Welcome to the Universalist Heritage Center at Winchester Memorial Church
This is the heart of one of the principal birthplaces of liberal religion in America—the Universalist Heritage Center in Winchester, NH. Universalist congregations began forming in New England in the late 1770s. By 1794 they extended from Long Island Sound to central Vermont and New Hampshire, and from the Atlantic to Lake Champlain. The majority were in the hill country of central Massachusetts, southern New Hampshire, and southern Vermont. Winchester, NH is at the center of this region.
It was in the meetinghouse here that Universalists gathered, in 1803, to draft the declaration of faith that came to be known as The Winchester Profession. The Winchester Profession served Universalists for almost a century. It was understood to be included in later declarations of faith, and was never repealed. It is the great-great-grandparent of the Seven Principles of the Unitarian Universalist Association.
Winchester Memorial Church, the building that today houses the Universalist Heritage Center, was built with donations from Universalists across the country to commemorate the Winchester Profession, after the original meetinghouse was lost to fire.
Though Universalists would adopt other, more modern-sounding declarations of faith in later years, the Winchester Profession remains a good introduction to their unique point of view. It begins, "We believe that the Holy Scriptures of the Old and New Testaments contain a revelation of the character of God and of the duty, interest, and final destination of mankind." Within this endorsement of the Bible--typical of the time--we find two crucial words signaling that Universalism was something new.
One of these words is the smallest one: "a." We believe that the Holy Scriptures of the Old and New Testaments contain a revelation…. Not the--unique--revelation, but a revelation. One revelation among many. The Judeo-Christian religious tradition isn't the only religious tradition. There are others, and they may be of value, too. This openness to insights from other religions led Universalists in the 20th century to symbolize their religion by an "off-center cross" in which a cross representing Universalism's Christian roots is placed off-center to leave room for other points of view and to acknowledge the validity of other religious paths.
The other crucial word is inconspicuous, too: "contain." [T]he Holy Scriptures … contain a revelation…. The Bible itself is not a revelation, it contains a revelation. Some parts of the Bible are religiously important, but other parts are not. How can these parts be distinguished? By people, using their hearts and minds. In the final analysis each person is his or her own religious authority.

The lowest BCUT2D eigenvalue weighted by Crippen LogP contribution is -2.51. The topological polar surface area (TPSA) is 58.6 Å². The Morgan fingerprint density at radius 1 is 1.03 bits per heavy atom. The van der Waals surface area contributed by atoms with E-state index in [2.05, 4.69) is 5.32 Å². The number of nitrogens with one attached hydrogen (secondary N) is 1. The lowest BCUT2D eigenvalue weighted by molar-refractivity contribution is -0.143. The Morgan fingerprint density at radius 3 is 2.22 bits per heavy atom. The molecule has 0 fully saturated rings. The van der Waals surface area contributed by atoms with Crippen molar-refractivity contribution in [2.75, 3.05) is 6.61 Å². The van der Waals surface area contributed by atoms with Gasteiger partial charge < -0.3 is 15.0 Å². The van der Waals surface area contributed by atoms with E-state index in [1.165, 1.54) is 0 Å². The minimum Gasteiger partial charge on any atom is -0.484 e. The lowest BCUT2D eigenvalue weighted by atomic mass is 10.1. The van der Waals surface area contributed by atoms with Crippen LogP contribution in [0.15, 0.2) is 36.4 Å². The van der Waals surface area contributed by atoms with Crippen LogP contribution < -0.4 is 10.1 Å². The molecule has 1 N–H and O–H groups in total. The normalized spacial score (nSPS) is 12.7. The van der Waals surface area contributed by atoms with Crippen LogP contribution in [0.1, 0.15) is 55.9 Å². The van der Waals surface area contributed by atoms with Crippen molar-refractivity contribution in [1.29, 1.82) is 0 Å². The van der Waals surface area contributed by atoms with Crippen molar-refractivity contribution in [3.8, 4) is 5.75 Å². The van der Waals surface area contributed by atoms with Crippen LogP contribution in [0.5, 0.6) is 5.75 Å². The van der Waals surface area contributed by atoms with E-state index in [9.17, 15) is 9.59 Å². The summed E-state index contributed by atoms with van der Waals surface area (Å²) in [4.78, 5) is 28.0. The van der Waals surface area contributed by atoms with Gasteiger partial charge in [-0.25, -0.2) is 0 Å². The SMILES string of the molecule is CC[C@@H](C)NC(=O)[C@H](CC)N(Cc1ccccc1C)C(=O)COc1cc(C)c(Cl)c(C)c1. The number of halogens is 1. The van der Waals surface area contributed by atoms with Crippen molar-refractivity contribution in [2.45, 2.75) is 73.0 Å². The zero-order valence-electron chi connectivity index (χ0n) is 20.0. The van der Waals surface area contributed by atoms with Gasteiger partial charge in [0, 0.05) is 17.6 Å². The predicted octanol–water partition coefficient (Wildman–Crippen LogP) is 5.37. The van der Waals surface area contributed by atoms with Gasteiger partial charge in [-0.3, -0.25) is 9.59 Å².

The Winchester Profession continues, "We believe that there is one God, whose nature is love…." Universalists adopted the Biblical motto "God is love" as their very own. In their homes, they sewed it into samplers that were hung in the parlor. In their churches, they painted it on pulpits and carved it into chancel tables. This loving God, Universalists believed, would somehow find a way to save all people--"the whole family of [hu]mankind." Universalists believed that everyone winds up in heaven. This belief, which theologians call "universal salvation," is what gave Universalists their name. God's love is universal, they said. God loves everybody.
Many were scandalized by this. They asked, without the threat of eternal hellfire, why should people be good? In several states Universalists were barred from serving on juries or testifying as witnesses—it was presumed that a Universalist would have no motive to be honest. Universalists replied with characteristic originality. People should be good and do good, they said, because God has given us such a nature that we find it tremendously fulfilling to so conduct ourselves. Doing good is how to be happy in this life.
Appended to the Winchester Profession was a so-called "liberty clause," affirming the freedom of Universalist churches to add their own particular beliefs to the denominational profession. In later declarations of faith Universalists enlarged this liberty clause until it eventually affirmed complete freedom of belief for every individual.